Know the following terms: Inuksuk, petroglyph, petroform, documentary painting, totem, nationalism, topographic

What is the CRTC?Its purpose? For what do the initials stand?Do we still need it? (opinion)

Different literary genres from your notes; ballads, children’s literature

Be prepared to examine lyrics to a Canadian song AND discuss how it highlights or shows Canadian Identity (look back @#1)

Posted: February 15, 2017


Wed, Feb 22/17 12:00 pm

Chapter 1: Finding Your Way

·         Know all vocabulary

·         Physical vs. cultural features = be able to give examples

·         Know how to use coordinates on a topographic map; be able to locate physical/cultural features

·         Know how to find a city using latitude/longitude; know how to give latitude/longitude coordinates for a city

·         Know how to follow directions on a large-scale city map

·         Know names of all four provinces AND their capital cities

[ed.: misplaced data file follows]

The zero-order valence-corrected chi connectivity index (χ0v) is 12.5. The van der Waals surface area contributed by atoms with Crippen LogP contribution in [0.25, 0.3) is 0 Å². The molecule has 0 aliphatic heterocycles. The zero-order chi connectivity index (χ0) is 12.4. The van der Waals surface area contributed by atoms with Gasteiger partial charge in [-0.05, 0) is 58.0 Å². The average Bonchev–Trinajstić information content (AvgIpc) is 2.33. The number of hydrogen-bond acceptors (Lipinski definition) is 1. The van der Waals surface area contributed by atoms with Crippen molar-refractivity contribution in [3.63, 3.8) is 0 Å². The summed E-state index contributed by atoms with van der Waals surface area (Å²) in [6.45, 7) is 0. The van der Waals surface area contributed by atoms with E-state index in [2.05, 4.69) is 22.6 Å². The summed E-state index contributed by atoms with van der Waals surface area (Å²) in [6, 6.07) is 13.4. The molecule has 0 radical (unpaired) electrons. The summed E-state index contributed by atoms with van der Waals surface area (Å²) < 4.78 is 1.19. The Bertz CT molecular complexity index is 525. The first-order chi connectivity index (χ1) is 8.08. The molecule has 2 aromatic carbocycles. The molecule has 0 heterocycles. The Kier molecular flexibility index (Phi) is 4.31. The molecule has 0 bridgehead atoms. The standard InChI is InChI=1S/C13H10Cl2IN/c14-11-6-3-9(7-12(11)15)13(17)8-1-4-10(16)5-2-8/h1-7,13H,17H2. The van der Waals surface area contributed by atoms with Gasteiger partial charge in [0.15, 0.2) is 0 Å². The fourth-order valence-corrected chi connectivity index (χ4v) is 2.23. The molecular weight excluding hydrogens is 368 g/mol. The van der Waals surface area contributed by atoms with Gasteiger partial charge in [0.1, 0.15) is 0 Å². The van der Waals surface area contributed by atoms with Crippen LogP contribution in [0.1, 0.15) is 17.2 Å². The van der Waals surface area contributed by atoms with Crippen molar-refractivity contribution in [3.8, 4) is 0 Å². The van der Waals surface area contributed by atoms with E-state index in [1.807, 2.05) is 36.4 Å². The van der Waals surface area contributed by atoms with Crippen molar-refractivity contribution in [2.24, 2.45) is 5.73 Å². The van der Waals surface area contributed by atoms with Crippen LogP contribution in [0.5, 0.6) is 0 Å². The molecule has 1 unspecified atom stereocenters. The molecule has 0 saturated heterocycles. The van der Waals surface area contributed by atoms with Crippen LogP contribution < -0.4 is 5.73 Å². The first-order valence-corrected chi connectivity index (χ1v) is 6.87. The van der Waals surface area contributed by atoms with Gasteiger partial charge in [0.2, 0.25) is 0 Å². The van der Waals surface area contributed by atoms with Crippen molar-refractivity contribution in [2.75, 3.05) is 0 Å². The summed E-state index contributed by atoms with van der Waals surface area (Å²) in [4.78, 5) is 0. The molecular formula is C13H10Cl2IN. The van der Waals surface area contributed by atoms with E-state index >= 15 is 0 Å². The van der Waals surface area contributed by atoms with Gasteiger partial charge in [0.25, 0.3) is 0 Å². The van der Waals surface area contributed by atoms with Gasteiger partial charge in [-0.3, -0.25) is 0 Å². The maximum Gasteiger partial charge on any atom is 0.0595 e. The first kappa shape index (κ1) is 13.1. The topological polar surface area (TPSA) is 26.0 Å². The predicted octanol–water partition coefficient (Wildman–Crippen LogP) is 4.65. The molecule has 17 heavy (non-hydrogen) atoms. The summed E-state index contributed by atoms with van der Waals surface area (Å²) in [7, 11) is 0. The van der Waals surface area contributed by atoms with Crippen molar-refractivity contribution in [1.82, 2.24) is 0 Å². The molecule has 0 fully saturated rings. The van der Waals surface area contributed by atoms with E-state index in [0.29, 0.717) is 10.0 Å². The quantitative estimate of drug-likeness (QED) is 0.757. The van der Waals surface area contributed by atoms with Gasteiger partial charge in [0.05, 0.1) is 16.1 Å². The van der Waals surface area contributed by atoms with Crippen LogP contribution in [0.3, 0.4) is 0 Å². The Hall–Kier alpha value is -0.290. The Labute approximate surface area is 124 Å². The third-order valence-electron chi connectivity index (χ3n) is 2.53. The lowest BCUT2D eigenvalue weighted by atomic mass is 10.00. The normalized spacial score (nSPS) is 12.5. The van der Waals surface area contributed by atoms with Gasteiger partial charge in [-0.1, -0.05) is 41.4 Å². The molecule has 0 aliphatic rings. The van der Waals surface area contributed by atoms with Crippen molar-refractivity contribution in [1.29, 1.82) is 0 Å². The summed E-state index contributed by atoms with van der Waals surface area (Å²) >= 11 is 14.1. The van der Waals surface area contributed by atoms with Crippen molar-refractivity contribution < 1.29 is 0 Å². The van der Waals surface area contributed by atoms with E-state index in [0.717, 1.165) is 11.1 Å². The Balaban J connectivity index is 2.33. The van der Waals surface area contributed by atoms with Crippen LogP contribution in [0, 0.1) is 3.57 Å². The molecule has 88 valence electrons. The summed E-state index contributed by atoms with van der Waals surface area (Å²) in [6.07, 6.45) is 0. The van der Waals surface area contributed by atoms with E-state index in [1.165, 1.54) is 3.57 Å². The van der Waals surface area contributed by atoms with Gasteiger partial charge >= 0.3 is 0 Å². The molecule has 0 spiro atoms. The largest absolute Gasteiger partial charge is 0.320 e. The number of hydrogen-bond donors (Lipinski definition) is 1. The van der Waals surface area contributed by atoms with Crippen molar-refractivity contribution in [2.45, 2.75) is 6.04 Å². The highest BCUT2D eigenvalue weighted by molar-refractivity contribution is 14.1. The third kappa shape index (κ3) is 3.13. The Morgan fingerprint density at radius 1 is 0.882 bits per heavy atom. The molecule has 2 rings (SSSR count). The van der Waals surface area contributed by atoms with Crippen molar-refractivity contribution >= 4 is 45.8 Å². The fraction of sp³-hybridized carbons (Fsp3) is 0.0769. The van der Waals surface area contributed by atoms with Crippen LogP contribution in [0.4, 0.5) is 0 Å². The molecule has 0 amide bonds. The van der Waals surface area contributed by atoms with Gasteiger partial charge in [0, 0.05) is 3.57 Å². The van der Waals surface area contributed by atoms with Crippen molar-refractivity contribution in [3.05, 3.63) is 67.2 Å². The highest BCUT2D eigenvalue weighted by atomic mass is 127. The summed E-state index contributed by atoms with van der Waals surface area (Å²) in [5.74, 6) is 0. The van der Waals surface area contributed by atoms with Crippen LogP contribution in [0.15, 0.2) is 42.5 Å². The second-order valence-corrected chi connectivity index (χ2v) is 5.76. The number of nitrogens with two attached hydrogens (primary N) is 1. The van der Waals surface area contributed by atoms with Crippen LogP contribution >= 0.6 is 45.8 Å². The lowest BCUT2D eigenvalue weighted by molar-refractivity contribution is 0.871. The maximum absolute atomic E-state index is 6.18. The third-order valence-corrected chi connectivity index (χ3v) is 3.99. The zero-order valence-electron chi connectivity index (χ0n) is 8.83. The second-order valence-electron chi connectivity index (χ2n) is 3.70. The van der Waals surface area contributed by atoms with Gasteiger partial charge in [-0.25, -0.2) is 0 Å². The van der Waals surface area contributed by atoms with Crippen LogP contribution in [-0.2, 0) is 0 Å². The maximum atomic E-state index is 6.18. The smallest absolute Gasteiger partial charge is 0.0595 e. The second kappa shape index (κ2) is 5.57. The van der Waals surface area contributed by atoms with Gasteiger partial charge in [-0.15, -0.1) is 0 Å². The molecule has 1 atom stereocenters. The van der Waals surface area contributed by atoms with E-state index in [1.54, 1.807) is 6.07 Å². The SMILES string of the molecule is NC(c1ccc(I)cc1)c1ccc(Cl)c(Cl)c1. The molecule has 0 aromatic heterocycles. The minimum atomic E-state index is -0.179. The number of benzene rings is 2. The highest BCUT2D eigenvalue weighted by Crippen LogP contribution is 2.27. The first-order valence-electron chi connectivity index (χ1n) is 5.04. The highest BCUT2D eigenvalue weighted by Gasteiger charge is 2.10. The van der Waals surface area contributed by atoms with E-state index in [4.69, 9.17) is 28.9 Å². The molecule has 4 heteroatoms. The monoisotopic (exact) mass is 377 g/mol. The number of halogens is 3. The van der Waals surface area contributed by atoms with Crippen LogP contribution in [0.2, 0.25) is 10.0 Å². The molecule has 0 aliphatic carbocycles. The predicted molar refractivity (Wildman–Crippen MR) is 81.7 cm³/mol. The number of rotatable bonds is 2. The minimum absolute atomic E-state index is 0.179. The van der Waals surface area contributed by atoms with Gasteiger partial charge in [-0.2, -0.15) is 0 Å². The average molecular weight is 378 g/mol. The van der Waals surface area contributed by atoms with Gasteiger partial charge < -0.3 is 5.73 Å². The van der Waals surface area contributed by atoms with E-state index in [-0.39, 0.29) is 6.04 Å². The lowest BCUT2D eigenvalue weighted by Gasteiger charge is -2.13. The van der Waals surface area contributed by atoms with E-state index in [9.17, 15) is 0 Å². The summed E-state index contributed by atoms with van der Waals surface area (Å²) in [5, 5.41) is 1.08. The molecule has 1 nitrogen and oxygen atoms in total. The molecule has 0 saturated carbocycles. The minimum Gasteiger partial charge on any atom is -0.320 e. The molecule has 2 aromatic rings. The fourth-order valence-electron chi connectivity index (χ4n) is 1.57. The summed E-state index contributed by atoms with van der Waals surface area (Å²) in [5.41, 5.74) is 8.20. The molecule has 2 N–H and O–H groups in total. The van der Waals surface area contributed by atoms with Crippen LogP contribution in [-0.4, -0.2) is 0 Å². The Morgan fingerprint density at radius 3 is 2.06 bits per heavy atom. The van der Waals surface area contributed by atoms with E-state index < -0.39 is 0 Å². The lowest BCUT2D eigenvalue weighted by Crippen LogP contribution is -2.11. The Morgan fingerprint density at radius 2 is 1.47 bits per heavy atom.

Period 1: Writing 110

  • Finish Draft of letter started in class.  "Write a reflective letter outlining your writing goals for this sememster."  This should be directed towards two intended audiences; firstly, me your teacher, but secondly, and more importantly, the future you who will check to see how you have improved or met your goals at semester's end.  You may write about certain traits of writing upon which you wish to improve, you may wish to write about certain types of writing you would like to attempt/explore.  These are personal writing goals, make them suited to yourself.

Period 2: Canadian Identity 9T

  • "Writers Reflect Canadsian Identity."  Reread pp.12-16.
  • Answer Review & Reflect questions #1-3 (15 minutes in class were given for this and it was hinted they may be taken in for marks)

Period 4: Social Studies 8


Period 5: World Issues 120

Posted: February 6, 2017

Period 1: Writing 110

  • Be thinking of potential list of topics for a "Personal Writing Inventory"

Period 2: Canadian Identity 9T

  • Review & Reflect questions #s 1&2 on p.8.  Incorrectly identified in class as p.9

Period 4: Social Studies 8

  • Read pp.5-7
  • Answer questions #s 4 AND 6 on p.7.

Period 5: World Issues 120

  • Obtain a news clipping from a newspaper, journal, or magazine.  Try to have it be of a world event.  Suggested websites: